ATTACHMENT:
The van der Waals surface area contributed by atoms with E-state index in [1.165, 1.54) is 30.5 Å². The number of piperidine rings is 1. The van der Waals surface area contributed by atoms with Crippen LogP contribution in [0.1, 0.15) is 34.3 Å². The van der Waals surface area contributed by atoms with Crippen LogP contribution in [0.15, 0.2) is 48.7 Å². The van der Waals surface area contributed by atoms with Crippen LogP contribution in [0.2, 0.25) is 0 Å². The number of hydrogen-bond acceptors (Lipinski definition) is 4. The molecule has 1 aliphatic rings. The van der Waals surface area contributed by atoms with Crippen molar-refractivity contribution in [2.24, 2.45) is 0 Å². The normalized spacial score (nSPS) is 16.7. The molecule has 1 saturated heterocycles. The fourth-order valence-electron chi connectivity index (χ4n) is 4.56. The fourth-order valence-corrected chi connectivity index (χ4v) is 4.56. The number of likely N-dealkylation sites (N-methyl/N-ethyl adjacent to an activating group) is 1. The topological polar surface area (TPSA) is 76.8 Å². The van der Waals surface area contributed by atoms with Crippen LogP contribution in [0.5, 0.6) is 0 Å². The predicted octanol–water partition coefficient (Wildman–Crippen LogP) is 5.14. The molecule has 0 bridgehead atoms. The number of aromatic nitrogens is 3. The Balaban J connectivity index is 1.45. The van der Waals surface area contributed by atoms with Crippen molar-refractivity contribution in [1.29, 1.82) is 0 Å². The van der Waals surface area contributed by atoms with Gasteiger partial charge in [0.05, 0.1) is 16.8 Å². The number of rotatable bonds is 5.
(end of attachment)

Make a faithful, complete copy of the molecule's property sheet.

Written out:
The van der Waals surface area contributed by atoms with E-state index in [1.165, 1.54) is 30.5 Å². The number of piperidine rings is 1. The van der Waals surface area contributed by atoms with Crippen LogP contribution in [0.1, 0.15) is 34.3 Å². The van der Waals surface area contributed by atoms with Crippen LogP contribution in [0.15, 0.2) is 48.7 Å². The van der Waals surface area contributed by atoms with Crippen LogP contribution in [0.2, 0.25) is 0 Å². The number of hydrogen-bond acceptors (Lipinski definition) is 4. The molecule has 1 aliphatic rings. The van der Waals surface area contributed by atoms with Crippen molar-refractivity contribution in [2.24, 2.45) is 0 Å². The normalized spacial score (nSPS) is 16.7. The molecule has 1 saturated heterocycles. The fourth-order valence-electron chi connectivity index (χ4n) is 4.56. The fourth-order valence-corrected chi connectivity index (χ4v) is 4.56. The number of likely N-dealkylation sites (N-methyl/N-ethyl adjacent to an activating group) is 1. The topological polar surface area (TPSA) is 76.8 Å². The van der Waals surface area contributed by atoms with Crippen LogP contribution in [0.5, 0.6) is 0 Å². The predicted octanol–water partition coefficient (Wildman–Crippen LogP) is 5.14. The molecule has 0 bridgehead atoms. The number of aromatic nitrogens is 3. The Balaban J connectivity index is 1.45. The van der Waals surface area contributed by atoms with Crippen molar-refractivity contribution in [1.29, 1.82) is 0 Å². The van der Waals surface area contributed by atoms with Gasteiger partial charge in [0.05, 0.1) is 16.8 Å². The number of rotatable bonds is 5.